Scientists have discovered a new species of wolf living in Africa. Of course, it is not really ‘new’. It was just waiting for its DNA to be discovered by modern genetic techniques. The strenght of these techniques reveals hidden biodiversity. Until recently the Egyptian jackal (Canis aureus lupaster) was considered a large, rare subspecies of the golden jackal (C. aureus).
Although studies demonstrated morphological similarities to the grey wolf (C. lupus), it has maintained its taxonomical status to date. However, a research team led by Dr Eli Rueness, using modern genetic techniques, proved otherwise. The mysterious animal’s DNA showed that the Egyptian jackal is not a sub-species of jackal but a grey wolf. The researchers place the Egyptian jackal within the grey wolf species complex, together with the Holarctic wolf, the Indian wolf and the Himalayan wolf. The ‘new’ wolf species seems to represent an ancient wolf lineage which most likely colonized Africa prior to the northern hemisphere radiation. Therefore, and because of its unique status as the only member of the grey wolf complex in Africa the researchers suggest that it should be re-named ‘the African wolf’. Apart from this the ‘new’ species conservation status should be assessed. Though the golden jackal is regarded by the IUCN as not threatened (a species of least concern), it might be different for the newly discovered African wolf, which may be much rarer.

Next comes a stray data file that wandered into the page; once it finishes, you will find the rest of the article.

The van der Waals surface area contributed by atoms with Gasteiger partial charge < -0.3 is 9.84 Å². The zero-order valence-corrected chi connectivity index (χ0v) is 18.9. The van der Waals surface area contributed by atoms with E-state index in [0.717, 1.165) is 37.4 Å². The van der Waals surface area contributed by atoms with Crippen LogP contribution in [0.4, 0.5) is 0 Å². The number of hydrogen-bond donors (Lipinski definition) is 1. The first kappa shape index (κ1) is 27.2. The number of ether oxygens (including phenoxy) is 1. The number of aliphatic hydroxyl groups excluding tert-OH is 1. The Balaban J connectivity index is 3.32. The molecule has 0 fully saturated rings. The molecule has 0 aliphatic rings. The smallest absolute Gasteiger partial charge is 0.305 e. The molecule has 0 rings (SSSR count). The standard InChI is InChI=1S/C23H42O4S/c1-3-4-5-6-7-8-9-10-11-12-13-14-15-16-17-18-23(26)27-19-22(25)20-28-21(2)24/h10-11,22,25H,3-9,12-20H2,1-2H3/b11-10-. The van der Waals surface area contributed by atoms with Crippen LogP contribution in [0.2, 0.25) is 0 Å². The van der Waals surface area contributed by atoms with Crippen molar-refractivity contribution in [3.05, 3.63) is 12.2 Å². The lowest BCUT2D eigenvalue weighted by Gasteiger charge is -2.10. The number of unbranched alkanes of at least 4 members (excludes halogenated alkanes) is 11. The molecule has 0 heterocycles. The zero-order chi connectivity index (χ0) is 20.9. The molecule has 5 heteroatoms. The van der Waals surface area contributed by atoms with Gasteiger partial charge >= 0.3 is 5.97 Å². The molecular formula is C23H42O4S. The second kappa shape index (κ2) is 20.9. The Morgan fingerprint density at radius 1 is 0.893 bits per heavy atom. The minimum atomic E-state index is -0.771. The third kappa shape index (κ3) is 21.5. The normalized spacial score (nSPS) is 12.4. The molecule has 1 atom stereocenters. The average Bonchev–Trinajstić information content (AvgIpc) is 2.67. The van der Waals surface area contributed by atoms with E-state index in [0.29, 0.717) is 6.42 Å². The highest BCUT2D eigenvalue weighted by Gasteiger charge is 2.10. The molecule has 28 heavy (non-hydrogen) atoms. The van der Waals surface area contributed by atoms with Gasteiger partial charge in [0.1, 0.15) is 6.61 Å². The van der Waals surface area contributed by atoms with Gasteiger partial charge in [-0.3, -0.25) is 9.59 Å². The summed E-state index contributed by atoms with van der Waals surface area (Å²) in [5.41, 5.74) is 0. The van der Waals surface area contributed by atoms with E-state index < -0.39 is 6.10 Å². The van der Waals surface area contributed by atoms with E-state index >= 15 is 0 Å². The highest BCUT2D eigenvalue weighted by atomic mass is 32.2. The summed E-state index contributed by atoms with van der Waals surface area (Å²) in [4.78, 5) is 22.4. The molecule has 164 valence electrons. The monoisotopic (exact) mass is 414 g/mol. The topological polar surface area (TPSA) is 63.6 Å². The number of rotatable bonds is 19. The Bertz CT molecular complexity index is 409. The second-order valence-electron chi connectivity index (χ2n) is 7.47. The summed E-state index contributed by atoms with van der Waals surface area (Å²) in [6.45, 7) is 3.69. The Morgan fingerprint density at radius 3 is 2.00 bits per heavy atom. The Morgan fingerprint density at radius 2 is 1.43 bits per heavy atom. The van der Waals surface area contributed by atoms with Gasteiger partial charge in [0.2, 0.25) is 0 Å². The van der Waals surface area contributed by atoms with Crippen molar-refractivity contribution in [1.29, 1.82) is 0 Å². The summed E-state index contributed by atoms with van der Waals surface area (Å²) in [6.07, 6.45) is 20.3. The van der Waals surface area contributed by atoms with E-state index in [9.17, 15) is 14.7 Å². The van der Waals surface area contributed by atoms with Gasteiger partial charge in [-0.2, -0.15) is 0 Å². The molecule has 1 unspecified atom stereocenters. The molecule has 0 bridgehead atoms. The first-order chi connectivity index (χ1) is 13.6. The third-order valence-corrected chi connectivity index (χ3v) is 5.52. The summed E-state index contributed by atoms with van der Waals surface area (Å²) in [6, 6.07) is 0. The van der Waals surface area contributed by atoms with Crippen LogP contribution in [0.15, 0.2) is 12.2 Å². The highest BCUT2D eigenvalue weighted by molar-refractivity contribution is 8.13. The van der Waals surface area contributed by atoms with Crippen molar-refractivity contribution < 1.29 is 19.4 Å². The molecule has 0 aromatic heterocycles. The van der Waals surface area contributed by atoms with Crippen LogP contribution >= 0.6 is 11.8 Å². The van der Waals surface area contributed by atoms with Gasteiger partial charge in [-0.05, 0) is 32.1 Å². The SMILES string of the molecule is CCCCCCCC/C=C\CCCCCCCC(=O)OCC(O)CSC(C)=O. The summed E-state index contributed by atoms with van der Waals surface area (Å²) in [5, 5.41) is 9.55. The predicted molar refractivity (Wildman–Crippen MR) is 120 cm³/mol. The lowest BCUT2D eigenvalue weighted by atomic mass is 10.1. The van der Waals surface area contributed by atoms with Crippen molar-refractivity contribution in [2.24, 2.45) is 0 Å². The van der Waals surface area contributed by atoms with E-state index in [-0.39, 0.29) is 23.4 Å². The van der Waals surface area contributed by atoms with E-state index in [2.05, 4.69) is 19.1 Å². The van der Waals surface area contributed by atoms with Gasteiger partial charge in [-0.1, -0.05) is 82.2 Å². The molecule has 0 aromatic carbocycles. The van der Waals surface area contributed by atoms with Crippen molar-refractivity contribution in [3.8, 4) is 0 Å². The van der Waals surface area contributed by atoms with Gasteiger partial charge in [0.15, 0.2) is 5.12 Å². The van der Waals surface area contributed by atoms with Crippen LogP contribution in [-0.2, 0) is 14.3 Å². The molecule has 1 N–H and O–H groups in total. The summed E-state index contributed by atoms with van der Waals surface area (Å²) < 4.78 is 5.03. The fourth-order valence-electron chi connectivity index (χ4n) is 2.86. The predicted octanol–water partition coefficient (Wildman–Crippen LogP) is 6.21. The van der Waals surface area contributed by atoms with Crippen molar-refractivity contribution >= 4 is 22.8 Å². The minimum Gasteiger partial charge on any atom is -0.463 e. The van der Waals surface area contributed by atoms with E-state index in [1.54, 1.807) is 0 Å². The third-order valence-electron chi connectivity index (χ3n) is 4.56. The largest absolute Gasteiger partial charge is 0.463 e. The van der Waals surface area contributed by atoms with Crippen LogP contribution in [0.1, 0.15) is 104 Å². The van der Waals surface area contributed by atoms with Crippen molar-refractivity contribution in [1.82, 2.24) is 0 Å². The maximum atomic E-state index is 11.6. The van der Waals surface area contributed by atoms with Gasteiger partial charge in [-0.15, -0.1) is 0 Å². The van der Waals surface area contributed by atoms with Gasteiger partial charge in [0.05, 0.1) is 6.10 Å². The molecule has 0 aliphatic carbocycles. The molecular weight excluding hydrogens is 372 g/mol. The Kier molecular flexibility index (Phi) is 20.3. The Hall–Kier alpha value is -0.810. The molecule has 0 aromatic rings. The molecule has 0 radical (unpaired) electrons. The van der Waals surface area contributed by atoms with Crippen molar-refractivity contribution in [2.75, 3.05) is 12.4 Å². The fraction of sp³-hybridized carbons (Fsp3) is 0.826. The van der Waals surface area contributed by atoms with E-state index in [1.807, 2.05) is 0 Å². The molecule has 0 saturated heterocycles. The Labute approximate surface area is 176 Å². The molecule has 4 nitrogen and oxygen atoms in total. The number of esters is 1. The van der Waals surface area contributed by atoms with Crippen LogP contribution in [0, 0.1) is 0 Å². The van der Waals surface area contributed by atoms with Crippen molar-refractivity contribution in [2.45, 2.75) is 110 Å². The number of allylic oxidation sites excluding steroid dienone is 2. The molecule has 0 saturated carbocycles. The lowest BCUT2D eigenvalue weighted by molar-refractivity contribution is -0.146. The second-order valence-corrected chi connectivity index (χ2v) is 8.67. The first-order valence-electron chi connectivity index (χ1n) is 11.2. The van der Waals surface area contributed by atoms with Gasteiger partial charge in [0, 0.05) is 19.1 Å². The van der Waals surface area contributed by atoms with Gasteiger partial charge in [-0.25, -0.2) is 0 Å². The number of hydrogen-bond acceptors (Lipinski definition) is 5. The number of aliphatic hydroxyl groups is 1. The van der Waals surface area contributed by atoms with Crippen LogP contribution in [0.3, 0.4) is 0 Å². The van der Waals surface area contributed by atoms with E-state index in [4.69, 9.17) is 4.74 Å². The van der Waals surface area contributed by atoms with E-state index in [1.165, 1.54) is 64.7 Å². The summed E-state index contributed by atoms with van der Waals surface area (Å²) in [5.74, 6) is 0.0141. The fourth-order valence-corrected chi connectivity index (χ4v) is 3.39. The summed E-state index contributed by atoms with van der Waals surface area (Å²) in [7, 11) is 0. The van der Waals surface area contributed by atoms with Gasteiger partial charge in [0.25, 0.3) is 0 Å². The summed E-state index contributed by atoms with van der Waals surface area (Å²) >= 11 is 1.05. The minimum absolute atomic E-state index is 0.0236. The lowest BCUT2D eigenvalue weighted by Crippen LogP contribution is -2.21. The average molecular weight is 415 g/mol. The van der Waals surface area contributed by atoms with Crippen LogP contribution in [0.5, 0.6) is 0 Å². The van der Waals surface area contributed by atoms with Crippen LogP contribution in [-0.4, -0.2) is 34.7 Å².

The team also found genetically very similar specimens to this new wolf in the highlands of Ethiopia, 2,500 km from Egypt, suggesting that the new species is not just found in Egypt. Nevertheless it may not be confused with the rare Ethiopian wolves, which themselves are a recent immigrant to Africa, and split off from the grey wolf complex even earlier than the newly discovered African wolf. (Source: PloS-one, 26.01.2011)